“Artistic experimentation is shit… Two actors, some lines… and an audience. That’s way I say. Fuck ’em all.” So says Robert (Bill Van Horn, who also directed) in David Mamet’s amusing A LIFE IN THE THEATRE, now onstage in Walnut Street Theatre’s Independence Studio on 3. LIFE focuses on the simple interplay of two actors backstage at a repertory company: young John (Davy Raphaely) and much experienced Robert. It’s an affectionate look at life in the theater—”the bars, the house, the drafty halls, the penciled scripts”—smiling at the vanity and pretense of the players, the poorly rendered accents (including a delightfully bad exaggeration of American dialect), and the accidental magic of putting on a play. But as Robert blusters “our aspirations in the theatre are much the same as man’s.”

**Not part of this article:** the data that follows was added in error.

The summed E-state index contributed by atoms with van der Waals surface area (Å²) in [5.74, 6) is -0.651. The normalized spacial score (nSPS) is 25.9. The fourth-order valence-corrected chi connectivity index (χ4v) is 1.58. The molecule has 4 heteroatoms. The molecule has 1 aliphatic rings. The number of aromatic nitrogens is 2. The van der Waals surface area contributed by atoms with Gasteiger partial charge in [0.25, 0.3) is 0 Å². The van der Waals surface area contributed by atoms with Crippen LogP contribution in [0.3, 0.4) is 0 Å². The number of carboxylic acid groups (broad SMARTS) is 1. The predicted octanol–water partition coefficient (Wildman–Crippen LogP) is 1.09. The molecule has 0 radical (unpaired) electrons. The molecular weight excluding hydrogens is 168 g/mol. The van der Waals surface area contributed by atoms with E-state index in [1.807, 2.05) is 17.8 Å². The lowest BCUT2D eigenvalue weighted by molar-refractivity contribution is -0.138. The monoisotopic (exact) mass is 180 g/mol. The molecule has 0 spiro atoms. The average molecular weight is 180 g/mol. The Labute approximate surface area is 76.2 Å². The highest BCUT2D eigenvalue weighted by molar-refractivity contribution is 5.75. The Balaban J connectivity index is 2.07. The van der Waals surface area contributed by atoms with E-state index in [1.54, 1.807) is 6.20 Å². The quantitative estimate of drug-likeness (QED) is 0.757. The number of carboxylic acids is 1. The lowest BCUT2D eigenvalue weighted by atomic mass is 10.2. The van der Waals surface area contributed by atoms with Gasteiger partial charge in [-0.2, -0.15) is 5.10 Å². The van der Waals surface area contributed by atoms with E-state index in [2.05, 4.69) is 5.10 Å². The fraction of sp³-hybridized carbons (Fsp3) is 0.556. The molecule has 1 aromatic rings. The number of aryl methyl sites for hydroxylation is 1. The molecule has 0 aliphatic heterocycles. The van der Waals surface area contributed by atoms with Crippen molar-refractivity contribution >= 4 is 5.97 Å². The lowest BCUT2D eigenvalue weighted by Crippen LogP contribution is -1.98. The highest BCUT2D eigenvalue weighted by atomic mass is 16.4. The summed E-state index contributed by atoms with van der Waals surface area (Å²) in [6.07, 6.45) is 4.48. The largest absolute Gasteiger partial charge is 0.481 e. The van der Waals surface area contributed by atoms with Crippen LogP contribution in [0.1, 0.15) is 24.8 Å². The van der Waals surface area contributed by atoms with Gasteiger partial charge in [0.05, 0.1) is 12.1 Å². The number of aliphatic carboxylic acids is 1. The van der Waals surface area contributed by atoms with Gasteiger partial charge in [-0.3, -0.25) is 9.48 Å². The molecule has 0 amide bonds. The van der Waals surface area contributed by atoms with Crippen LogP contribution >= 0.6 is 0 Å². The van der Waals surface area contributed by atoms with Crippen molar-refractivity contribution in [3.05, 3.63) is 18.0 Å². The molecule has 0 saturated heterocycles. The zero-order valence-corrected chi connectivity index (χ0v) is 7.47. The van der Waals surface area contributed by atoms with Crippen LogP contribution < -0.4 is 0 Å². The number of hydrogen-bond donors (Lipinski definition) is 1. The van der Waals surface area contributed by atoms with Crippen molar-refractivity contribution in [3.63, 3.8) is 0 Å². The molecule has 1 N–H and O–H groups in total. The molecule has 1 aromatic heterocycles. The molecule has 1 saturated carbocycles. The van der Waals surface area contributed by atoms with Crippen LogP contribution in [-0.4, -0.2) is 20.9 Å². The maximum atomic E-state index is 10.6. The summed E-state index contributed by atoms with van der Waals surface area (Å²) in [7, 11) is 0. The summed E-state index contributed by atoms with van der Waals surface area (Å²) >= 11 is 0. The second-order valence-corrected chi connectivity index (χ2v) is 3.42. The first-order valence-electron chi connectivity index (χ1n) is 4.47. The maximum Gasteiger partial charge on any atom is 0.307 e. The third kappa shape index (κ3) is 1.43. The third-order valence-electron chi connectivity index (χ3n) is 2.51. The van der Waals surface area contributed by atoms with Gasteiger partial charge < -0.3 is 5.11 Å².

So although each of the 26 scenes (the plotline is diffuse: this is artistic experimentation.) takes place backstage or looking in from the rear of the stage, Mamet uses the relationship between the two actors to give insight to life outside. (The many changes are smooth though sometimes long, but eased by J. Dominic Chacon’s unobtrusive and varied lighting design.) As the play begins, John is eager to seek Robert’s approval (“I value your opinion”) and invite him to dinner. By the end, the younger generation has superseded the older, and Robert departs alone: “The lights dim. Each to his own home. Goodnight. Goodnight. Goodnight.” [Walnut Street Theatre’s Independence Studio on 3, 825 Walnut Street] January 13-February 1, 2015; walnutstreettheatre.org.